Uh oh, the PC Police are up and about and the Olympics haven’t even started

I have weak ankles - so what?

Russian ice dancers assailed for pretend Aborigine outfits.

The faux tribal designs on the costumes and the skaters’ faces “are no more authentic or Aboriginal than the shiploads of cheap Aboriginal tourist trinkets that pour into our country from overseas,” Bev Manton, chairwoman of the New South Wales Aboriginal Land Council, wrote last month in The Sydney Morning Herald.

Clearly, the costumes leapfrogged tribute into caricature. The island evoked by the Russians’ routine was not so much Australia as Gilligan’s Island.

“Accurate or not, you have to be sensitive to the people you are representing,” said Jef Billings, a renowned designer of skating costumes. “At the turn of the last century, minstrel shows were acceptable. Times have changed.”

Of course, if propriety and taste were required in ice dancing, it would have been tossed from the Olympics years ago. Under the old six-point scoring system, results were suspected to be decided beforehand, like Soviet elections. And costumes? Please. At the 1992 Winter Games, Maia Usova and Aleksandr Zhulin of Russia won the bronze medal dressed as dinner mints.

At the recent United States championships, Brent Bommentre skated a folk dance to a purported Afro-Brazilian theme.. Except he wore a scarf/headpiece that gave the impression Steven Van Zandt had left the E Street Band to star in a Tarzan movie.

Even the cleverest ice dancing costumes can be inscrutable. Michael Janofsky wrote in the Times in 1991 that Americans Elizabeth Punsalan and Jerod Swallow had dressed as checkered flags in the national championships. Then he called the copy desk to say, no, they were dressed as race cars. A long pause followed before Janofsky said into the phone, “Trust me on this.”

Word is now spreading that the couple might alter their Olympic costumes, so the focus will be on skating, not on cultural larceny. (To head off controversy, Johnny Weir has agreed to remove a patch of fox fur from his Olympic costume after protests from animal rights activists.)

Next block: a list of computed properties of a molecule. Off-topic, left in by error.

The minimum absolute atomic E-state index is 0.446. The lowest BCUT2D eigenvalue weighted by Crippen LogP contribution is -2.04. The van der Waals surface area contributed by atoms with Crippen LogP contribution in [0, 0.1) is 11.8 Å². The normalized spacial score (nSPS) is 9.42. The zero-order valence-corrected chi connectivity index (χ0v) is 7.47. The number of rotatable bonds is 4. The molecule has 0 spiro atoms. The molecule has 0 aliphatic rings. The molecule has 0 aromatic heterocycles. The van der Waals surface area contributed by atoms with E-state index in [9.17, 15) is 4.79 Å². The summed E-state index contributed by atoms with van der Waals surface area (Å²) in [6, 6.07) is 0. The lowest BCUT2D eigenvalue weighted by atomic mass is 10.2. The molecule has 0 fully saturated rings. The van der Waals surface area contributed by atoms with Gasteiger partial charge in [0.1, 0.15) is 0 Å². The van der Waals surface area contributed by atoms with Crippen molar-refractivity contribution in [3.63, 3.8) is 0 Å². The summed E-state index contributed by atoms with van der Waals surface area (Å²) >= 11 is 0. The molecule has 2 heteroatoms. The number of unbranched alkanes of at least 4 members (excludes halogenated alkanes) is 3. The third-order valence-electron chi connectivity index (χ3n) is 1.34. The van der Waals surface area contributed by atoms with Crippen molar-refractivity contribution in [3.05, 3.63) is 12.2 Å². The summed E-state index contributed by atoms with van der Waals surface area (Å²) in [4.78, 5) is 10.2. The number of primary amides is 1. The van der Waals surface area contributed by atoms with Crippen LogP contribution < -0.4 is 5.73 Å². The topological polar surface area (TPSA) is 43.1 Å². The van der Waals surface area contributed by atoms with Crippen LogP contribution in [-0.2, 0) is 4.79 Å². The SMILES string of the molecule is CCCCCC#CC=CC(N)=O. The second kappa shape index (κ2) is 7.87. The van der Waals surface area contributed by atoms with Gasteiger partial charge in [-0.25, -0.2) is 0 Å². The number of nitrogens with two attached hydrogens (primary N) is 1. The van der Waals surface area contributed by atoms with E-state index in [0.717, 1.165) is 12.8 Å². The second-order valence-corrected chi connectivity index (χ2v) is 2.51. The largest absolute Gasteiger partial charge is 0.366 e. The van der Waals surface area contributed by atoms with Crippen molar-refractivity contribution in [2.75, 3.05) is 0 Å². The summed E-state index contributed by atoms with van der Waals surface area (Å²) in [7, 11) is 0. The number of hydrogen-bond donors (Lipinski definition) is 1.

“I make no comment,” Linichuk said. When it was suggested a costume change could defuse the controversy, she said, “Let me think.”

Some, though, believe the criticism is as over the top as the costumes.

“To make a big stink, this is ice skating for Chrissakes,” said Brian Boitano, the 1988 Olympic champion.

6 Comments

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6 responses to “Uh oh, the PC Police are up and about and the Olympics haven’t even started

  1. Helsa Poppin

    Ice dancers are being criticized for poor taste?

  2. Culture Police

    Admit it: NYT is on a roll (from your linked article) Best laugh from FWIW today!

    Billings joked that the contretemps might set off competing Olympic demonstrations between those who see cultural theft and those who see the leaves as eco-friendly.

    At least people are talking and writing about the suffering sport of skating again, Keszler said.

    “And it’s not about anything illegal, like a judging scandal or a knee-whacking,” she said.

  3. Culture Police

    I am on the floor laughing, gasping for oxygen and loosing good likker out my nose (from original link NYT citation – Of course., you have to know didgeridoo to get the humor):

    Some aboriginals in Australia were livid. If outsiders Domnina and Shabalin found whimsical humor in indigenous culture, it did not amuse aboriginal elders.

    “Appalling,” a “rip off” and “exploitation” were among the reactions. Even the skaters’ didgeridoo music was dismissed as inauthentic, a didgeri-don’t.

    The faux tribal designs on the costumes and the skaters’ faces “are no more authentic or Aboriginal than the shiploads of cheap Aboriginal tourist trinkets that pour into our country from overseas,” Bev Manton, chairwoman of the New South Wales Aboriginal Land Council, wrote last month in The Sydney Morning Herald.

    Clearly, the costumes leapfrogged tribute into caricature. The island evoked by the Russians’ routine was not so much Australia as Gilligan’s Island.

    “Accurate or not, you have to be sensitive to the people you are representing,” said Jef Billings, a renowned designer of skating costumes. “At the turn of the last century, minstrel shows were acceptable. Times have changed.”

  4. Walt

    Dude –
    Culture Police = Grammer Nazi Hiram = Fake Walt. You know I am right. I can spot that no talent hacks drivel anywhere. That is why I was so good at due diligence. No one fools old Uncle Walt. Suck it, Hiram.
    Your Pal,
    Walt

  5. Bernie

    Remember me, Walt?